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Kitten's rectum is red, swollen, and painful!?

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Kitten's rectum is red, swollen, and painful!?

Postby wilmod » Thu Dec 22, 2011 10:01 pm

We got a kitten from the pound. He is very playful and active. However, his rectum is very swollen, red and he can not feel when stool is being pushed out. Sometimes blood follows his stool. His belly is also very swollen. When I try to wipe the feces from his rectum or anything comes in contact with it he meows in pain. My sister took him to the vet today and they checked him for AIDS, heart worms, and leukemia and he was negative for all. However they did give him Albon syrup to treat it, but what they gave her expired on 11/30/2009! So I'm contacting the vet again tomorrow and was wondering if there was anything additional I need to do or ask or if anyone knows what is going on with this poor baby?
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Kitten's rectum is red, swollen, and painful!?

Postby lir » Thu Dec 22, 2011 10:05 pm

Means there is a furry sodomizing your kitten.

Sorry, there's nothing you can do. You could try putting a "YIFF IN HELL" doormat by your front door, though.
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Kitten's rectum is red, swollen, and painful!?

Postby rhys33 » Thu Dec 22, 2011 10:08 pm

call the vet n ask y they gave u expitred medication???????
n maybe take him to a different vet--if your vet now gave u expried mediation--they probably dont know or give a f**k about ur cat
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Kitten's rectum is red, swollen, and painful!?

Postby danforth88 » Thu Dec 22, 2011 10:10 pm

Rectal bleeding in cats can be caused by constipation. When a cat is constipated, it will often pass hard or overly bulky stools. These can damage and irritate the skin of the rectum and anus, resulting in bleeding. If your cat ingests poison, it could bleed from its bottom. Poisons designed to eliminate rats and mice are called anticoagulant poisons because after an animal ingests them, they block the normal clotting properties of the animal's blood, according to "Cat Owner's Home Veterinary Handbook." Cancer of the gastrointestinal tract, called intestinal adenocarcinoma, will also cause intermittent rectal bleeding.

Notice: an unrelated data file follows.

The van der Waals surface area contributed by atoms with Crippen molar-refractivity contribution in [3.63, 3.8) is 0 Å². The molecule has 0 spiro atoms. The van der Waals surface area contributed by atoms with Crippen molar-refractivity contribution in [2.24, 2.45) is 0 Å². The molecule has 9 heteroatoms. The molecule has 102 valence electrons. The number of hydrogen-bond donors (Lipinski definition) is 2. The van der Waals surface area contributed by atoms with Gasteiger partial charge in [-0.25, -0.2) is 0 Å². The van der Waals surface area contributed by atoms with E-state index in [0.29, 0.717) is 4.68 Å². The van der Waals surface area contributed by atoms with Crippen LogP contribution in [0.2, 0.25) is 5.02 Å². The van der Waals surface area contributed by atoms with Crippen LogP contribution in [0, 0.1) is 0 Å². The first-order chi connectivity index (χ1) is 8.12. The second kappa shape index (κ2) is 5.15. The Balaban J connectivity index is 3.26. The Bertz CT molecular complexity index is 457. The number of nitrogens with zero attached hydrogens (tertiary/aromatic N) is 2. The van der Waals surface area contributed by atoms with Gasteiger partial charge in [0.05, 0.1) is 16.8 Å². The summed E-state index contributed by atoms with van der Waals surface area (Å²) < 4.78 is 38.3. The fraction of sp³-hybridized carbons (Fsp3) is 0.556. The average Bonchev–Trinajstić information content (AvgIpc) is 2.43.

A constipated cat can develop proctitis, or inflammation of the rectum and anus. When this happens, the skin becomes visibly ulcerated and irritated. Your cat may lick at it, attempting to soothe the pain, which may be an early indicator of the problem. A cat that has ingested an anticoagulant poison will bruise easily, have nosebleeds and could also vomit blood. If your cat is bleeding from its bottom because of cancer, it will also vomit, lose weight and avoid eating.

If your cat is experiencing rectal bleeding, then its stools will be coated in blood, rather than having the blood mixed in with the fecal matter. A constipated cat will pass hard stools and will often stop squatting during bowel movements. Your veterinarian can diagnose poisoning by examining your cat's gums and by looking at the poison it had access to. According to "Small Animal Clinical Oncology," your veterinarian can tell if your cat has intestinal adenocarcinoma by checking to see if it is hypoglycemic (has low blood sugar) and by using abdominal radiography to look for intestinal tumors.

You can treat constipation by feeding your cat a high-fiber diet. Laxatives can help prevent hard stools. Soothing ointments are available to relieve the pain of proctitis while your cat heals. If your cat ingests poison, contact your veterinarian right away. She can give your cat a blood transfusion and administer vitamin K to counteract the poison's effects. Intestinal adenocarcinoma is treated with surgery to remove the cancerous mass first, followed by radiation therapy to target any material left behind.

If your cat is straining in the litter box or if you hear it cry during a bowel movement, it is a good idea to bring your cat to the veterinarian to find out if it is experiencing an intestinal problem. Any poisons in your home should be properly sealed and stored in a way that prevents the possibility of accidental ingestion. Also, be aware that if poison kills a rat and your cat eats the dead rat, your cat could ingest the poison

Hope your kitten get's better:)
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Kitten's rectum is red, swollen, and painful!?

Postby ryker84 » Thu Dec 22, 2011 10:12 pm

While your Kitten awaits for the vet visit, The best thing to do is to take her a warm bath, dry her very good, wrap her in a small towel and rapidly, try to apply her some tucks wipes and then with a cotton swap, slowly apply her some tucks with anusol cream towards the outside. Keep her wrap with you for a while until she falls asleep. She actually will feel much better. Trust me, I raise two male Felines and had to take care of then anytime they were sick or had any discomfort and specially if I had to wait for their Vets appointment. There is nothing wrong with doing that and at least it will help her. My Felines in times have that problem and I cure them like that and feel much better. After all, they are our Babies and all we want for then is to feel great! At one time, I had to do this to my Pigeon and the next day, he was in his best! Sometimes we do not have the money to pay for a Vet visit and we have to try our best to make them better. As long as you do not give him other medications that should not be digest and not prescribe by the Vet, he should be good.
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